4. Be Consistent: It’s natural. Some days we feel up and some days we feel down. Nevertheless, it isn’t fair to our little ones when we let our mood dictate our demeanour for the day. Rather than being a strict disciplinarian one day and easy-going the next, seek to strike a consistent balance of setting high expectations daily. This goes for unnecessary toddler night waking, as well. This way, your children will know what to expect, and won’t be confused when they do something to make you frustrated that you were okay with just the day prior.
  5. Understand His or Her Current Developmental Stage: Remember that, particularly for babies, some things just come natural. Pulling at things, putting things in the mouth and becoming distracted by noises, sounds and animals are all a part of your baby growing up. While it is okay to set expectations, it is important to remember that your baby is only doing what comes naturally to him or her. Rather than to yell at your baby, you may consider giving him or her an outlet to express themselves through sensory play and other engaging tasks, and to also try distraction and prevention techniques as described in sections above.
  6. Don’t Stoop Down on Their Level: That’s right, mum and dad. Now is not the time to stoop to your baby or toddlers level. So, when your little one blows raspberries at you or screams, it isn’t wise to do the same thing back. Not only does it look bad, but it also set the wrong standards and expectations for your baby or toddler. Instead, try modelling the behaviour you want to see, and enforcing consequences that are fitting for the offence in a way that is mature and self-controlled. You can even try giving rewards, like these Humpty-Dumpty kids plasters to commend job well-done. While you’re at it, don’t forget you paediatric first aid kit to make sure you’re prepared for anything.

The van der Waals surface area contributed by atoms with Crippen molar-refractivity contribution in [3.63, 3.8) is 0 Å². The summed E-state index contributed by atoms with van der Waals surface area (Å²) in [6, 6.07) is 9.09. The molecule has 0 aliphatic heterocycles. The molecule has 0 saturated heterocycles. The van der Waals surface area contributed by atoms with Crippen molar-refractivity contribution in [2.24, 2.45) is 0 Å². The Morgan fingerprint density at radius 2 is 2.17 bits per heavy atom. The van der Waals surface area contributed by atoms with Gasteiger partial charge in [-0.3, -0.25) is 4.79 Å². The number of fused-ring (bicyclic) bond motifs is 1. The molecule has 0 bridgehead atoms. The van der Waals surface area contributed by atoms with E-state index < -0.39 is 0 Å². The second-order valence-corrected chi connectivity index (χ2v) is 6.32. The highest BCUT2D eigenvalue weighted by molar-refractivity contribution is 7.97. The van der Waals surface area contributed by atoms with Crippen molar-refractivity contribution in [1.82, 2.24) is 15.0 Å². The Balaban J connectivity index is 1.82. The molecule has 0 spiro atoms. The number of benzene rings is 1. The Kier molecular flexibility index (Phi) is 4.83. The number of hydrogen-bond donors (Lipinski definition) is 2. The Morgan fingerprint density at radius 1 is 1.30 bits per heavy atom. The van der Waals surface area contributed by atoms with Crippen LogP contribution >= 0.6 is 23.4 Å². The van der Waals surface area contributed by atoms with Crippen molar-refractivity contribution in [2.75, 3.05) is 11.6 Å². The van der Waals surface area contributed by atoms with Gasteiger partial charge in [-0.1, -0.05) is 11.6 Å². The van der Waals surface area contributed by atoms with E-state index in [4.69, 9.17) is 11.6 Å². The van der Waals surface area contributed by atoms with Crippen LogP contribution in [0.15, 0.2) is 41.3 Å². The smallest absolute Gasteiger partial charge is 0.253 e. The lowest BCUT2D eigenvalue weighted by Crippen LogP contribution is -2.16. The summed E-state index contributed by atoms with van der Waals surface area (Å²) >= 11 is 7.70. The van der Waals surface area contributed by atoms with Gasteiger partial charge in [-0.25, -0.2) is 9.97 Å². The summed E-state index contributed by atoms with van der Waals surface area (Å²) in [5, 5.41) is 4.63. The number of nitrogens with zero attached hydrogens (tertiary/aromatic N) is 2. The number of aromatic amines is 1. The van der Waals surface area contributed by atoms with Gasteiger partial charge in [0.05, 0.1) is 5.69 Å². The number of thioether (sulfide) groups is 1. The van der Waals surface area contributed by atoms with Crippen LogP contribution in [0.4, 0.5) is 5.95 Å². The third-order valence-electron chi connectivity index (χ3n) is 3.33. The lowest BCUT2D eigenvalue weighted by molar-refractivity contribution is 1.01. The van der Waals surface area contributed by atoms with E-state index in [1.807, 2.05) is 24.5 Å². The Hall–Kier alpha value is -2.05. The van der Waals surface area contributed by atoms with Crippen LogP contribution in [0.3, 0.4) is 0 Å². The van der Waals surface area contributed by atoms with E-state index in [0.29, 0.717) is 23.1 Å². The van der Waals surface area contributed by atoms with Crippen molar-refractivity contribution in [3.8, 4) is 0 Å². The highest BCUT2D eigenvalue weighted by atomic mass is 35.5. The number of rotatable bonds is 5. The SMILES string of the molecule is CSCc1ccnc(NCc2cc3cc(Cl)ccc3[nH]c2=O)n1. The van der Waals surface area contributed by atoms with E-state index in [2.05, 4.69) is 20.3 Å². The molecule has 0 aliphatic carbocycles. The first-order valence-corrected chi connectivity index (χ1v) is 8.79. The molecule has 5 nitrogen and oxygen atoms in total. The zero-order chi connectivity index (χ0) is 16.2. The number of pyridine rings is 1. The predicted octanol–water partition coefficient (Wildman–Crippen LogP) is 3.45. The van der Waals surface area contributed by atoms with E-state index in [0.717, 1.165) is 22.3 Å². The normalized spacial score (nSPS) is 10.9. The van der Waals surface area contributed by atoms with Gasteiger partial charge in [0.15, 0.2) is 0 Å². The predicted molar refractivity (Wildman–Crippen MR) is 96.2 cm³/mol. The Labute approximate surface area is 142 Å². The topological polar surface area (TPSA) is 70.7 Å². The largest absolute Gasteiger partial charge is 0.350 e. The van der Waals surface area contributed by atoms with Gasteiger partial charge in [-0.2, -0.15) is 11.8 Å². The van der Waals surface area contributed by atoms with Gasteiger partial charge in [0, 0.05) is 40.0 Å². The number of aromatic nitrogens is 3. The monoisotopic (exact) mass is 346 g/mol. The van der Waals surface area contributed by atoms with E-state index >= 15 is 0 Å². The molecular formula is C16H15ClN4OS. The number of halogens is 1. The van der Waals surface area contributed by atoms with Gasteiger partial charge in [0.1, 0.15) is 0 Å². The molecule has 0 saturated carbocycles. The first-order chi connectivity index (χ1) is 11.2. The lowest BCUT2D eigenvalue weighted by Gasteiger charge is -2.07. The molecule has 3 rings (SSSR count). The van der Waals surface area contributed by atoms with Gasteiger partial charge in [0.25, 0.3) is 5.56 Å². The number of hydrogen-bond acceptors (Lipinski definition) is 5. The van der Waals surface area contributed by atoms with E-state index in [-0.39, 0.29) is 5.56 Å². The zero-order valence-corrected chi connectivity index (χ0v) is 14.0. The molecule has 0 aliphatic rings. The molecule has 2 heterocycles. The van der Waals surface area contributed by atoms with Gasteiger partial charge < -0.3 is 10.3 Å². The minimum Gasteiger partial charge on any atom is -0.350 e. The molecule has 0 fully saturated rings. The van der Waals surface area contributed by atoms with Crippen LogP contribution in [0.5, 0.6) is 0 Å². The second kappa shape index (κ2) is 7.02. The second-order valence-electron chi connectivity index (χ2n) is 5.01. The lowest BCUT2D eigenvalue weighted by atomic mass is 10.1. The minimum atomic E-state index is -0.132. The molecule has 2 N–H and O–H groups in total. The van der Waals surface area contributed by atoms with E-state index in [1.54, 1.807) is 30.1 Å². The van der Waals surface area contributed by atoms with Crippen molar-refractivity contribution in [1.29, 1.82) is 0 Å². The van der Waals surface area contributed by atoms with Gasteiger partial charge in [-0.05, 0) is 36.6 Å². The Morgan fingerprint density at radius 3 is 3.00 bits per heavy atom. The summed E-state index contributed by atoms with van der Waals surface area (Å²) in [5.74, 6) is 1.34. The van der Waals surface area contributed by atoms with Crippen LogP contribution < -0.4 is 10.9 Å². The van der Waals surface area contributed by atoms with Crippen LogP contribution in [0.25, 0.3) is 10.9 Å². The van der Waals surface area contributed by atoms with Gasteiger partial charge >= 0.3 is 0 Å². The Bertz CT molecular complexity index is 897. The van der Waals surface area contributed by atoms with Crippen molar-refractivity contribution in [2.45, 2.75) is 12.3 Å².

7. Routine: Is your day filled with chaos? If so, you may need to reconsider. Many babies and toddler thrive in organised environments, even if they themselves aren’t. Therefore, though you may not realise it, a consistent routine brings a level of sanity and serenity to your baby or toddler that may help him or her regulate their emotions.

Proper Discipline Takes Time and Effort, But Is Totally Worth It!

All in all, though parenting and discipline can be tough, it is worth the effort.

Discipline is a means of love to show your child healthy boundaries and to teach appropriate behaviour. As such, it is worth it to be intentional about the means by which you discipline, and to do so with consistency, fairness, maturity and firmness in mind.

In the end, you’ll likely see all the hard work you put into it being returned to you…in more ways than one!